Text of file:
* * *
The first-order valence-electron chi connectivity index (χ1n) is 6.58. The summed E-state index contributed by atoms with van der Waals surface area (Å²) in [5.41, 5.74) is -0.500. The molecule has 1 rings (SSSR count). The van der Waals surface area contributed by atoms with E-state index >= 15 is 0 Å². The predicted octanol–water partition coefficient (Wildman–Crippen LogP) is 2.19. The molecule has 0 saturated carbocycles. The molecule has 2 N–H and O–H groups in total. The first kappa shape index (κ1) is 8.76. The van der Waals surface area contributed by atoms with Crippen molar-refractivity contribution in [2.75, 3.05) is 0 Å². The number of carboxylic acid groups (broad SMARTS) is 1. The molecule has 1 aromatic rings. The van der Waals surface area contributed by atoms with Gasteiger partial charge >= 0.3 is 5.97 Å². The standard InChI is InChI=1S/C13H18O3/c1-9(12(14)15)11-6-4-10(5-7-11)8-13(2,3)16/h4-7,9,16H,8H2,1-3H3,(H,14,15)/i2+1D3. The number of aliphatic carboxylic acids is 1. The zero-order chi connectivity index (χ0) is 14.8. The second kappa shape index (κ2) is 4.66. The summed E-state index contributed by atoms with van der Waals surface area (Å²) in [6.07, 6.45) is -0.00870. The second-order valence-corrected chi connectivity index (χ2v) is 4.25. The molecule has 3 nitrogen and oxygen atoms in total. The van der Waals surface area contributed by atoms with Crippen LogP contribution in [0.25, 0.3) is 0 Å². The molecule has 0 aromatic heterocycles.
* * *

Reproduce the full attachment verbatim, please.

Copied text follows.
The first-order valence-electron chi connectivity index (χ1n) is 6.58. The summed E-state index contributed by atoms with van der Waals surface area (Å²) in [5.41, 5.74) is -0.500. The molecule has 1 rings (SSSR count). The van der Waals surface area contributed by atoms with E-state index >= 15 is 0 Å². The predicted octanol–water partition coefficient (Wildman–Crippen LogP) is 2.19. The molecule has 0 saturated carbocycles. The molecule has 2 N–H and O–H groups in total. The first kappa shape index (κ1) is 8.76. The van der Waals surface area contributed by atoms with Crippen molar-refractivity contribution in [2.75, 3.05) is 0 Å². The number of carboxylic acid groups (broad SMARTS) is 1. The molecule has 1 aromatic rings. The van der Waals surface area contributed by atoms with Gasteiger partial charge >= 0.3 is 5.97 Å². The standard InChI is InChI=1S/C13H18O3/c1-9(12(14)15)11-6-4-10(5-7-11)8-13(2,3)16/h4-7,9,16H,8H2,1-3H3,(H,14,15)/i2+1D3. The number of aliphatic carboxylic acids is 1. The zero-order chi connectivity index (χ0) is 14.8. The second kappa shape index (κ2) is 4.66. The summed E-state index contributed by atoms with van der Waals surface area (Å²) in [6.07, 6.45) is -0.00870. The second-order valence-corrected chi connectivity index (χ2v) is 4.25. The molecule has 3 nitrogen and oxygen atoms in total. The van der Waals surface area contributed by atoms with Crippen LogP contribution in [0.25, 0.3) is 0 Å². The molecule has 0 aromatic heterocycles.